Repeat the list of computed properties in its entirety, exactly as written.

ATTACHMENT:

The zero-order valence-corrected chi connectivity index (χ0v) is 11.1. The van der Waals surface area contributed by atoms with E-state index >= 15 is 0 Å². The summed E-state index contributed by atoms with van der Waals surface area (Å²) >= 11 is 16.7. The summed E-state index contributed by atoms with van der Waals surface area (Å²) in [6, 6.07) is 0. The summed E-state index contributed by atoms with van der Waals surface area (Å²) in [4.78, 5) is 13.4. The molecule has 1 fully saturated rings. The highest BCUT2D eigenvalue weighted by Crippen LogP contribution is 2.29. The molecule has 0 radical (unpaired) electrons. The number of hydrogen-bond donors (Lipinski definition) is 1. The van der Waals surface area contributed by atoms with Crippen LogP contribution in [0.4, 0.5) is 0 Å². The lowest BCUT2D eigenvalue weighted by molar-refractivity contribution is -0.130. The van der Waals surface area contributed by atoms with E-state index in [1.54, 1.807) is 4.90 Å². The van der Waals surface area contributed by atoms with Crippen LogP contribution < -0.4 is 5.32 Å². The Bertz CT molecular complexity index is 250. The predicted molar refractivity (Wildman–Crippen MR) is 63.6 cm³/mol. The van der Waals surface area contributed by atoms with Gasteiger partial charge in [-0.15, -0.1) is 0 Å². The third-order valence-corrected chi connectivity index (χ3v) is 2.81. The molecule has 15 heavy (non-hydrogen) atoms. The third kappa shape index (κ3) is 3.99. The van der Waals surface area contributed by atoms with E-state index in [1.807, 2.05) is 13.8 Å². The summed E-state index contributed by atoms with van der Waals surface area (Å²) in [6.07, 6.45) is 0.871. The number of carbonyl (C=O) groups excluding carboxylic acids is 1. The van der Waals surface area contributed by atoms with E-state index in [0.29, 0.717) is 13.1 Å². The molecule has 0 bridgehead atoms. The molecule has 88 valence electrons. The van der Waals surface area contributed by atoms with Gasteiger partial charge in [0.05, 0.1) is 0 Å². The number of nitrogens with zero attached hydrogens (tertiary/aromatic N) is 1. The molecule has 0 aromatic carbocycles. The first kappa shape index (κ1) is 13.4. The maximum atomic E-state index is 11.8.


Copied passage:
The zero-order valence-corrected chi connectivity index (χ0v) is 11.1. The van der Waals surface area contributed by atoms with E-state index >= 15 is 0 Å². The summed E-state index contributed by atoms with van der Waals surface area (Å²) >= 11 is 16.7. The summed E-state index contributed by atoms with van der Waals surface area (Å²) in [6, 6.07) is 0. The summed E-state index contributed by atoms with van der Waals surface area (Å²) in [4.78, 5) is 13.4. The molecule has 1 fully saturated rings. The highest BCUT2D eigenvalue weighted by Crippen LogP contribution is 2.29. The molecule has 0 radical (unpaired) electrons. The number of hydrogen-bond donors (Lipinski definition) is 1. The van der Waals surface area contributed by atoms with Crippen LogP contribution in [0.4, 0.5) is 0 Å². The lowest BCUT2D eigenvalue weighted by molar-refractivity contribution is -0.130. The van der Waals surface area contributed by atoms with E-state index in [1.54, 1.807) is 4.90 Å². The van der Waals surface area contributed by atoms with Crippen LogP contribution < -0.4 is 5.32 Å². The Bertz CT molecular complexity index is 250. The predicted molar refractivity (Wildman–Crippen MR) is 63.6 cm³/mol. The van der Waals surface area contributed by atoms with Gasteiger partial charge in [-0.15, -0.1) is 0 Å². The third-order valence-corrected chi connectivity index (χ3v) is 2.81. The molecule has 15 heavy (non-hydrogen) atoms. The third kappa shape index (κ3) is 3.99. The van der Waals surface area contributed by atoms with E-state index in [1.807, 2.05) is 13.8 Å². The summed E-state index contributed by atoms with van der Waals surface area (Å²) in [6.07, 6.45) is 0.871. The number of carbonyl (C=O) groups excluding carboxylic acids is 1. The van der Waals surface area contributed by atoms with E-state index in [0.29, 0.717) is 13.1 Å². The molecule has 0 bridgehead atoms. The molecule has 88 valence electrons. The van der Waals surface area contributed by atoms with Gasteiger partial charge in [0.05, 0.1) is 0 Å². The number of nitrogens with zero attached hydrogens (tertiary/aromatic N) is 1. The molecule has 0 aromatic carbocycles. The first kappa shape index (κ1) is 13.4. The maximum atomic E-state index is 11.8.